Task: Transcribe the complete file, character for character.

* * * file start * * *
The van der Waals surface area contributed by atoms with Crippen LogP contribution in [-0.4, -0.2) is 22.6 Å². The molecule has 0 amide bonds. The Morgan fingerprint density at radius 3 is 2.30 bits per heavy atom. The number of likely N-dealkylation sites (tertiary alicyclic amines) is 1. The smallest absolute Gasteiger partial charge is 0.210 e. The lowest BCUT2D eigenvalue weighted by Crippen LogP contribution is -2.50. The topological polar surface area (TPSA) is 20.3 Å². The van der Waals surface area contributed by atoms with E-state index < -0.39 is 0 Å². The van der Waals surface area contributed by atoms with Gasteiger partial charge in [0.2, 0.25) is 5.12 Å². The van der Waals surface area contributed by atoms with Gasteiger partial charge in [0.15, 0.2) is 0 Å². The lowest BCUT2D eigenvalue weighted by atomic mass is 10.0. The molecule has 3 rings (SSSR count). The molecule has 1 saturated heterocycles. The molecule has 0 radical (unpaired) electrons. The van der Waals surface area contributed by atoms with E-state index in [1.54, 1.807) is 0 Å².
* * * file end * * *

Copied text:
The van der Waals surface area contributed by atoms with Crippen LogP contribution in [-0.4, -0.2) is 22.6 Å². The molecule has 0 amide bonds. The Morgan fingerprint density at radius 3 is 2.30 bits per heavy atom. The number of likely N-dealkylation sites (tertiary alicyclic amines) is 1. The smallest absolute Gasteiger partial charge is 0.210 e. The lowest BCUT2D eigenvalue weighted by Crippen LogP contribution is -2.50. The topological polar surface area (TPSA) is 20.3 Å². The van der Waals surface area contributed by atoms with E-state index < -0.39 is 0 Å². The van der Waals surface area contributed by atoms with Gasteiger partial charge in [0.2, 0.25) is 5.12 Å². The van der Waals surface area contributed by atoms with Gasteiger partial charge in [0.15, 0.2) is 0 Å². The lowest BCUT2D eigenvalue weighted by atomic mass is 10.0. The molecule has 3 rings (SSSR count). The molecule has 1 saturated heterocycles. The molecule has 0 radical (unpaired) electrons. The van der Waals surface area contributed by atoms with E-state index in [1.54, 1.807) is 0 Å².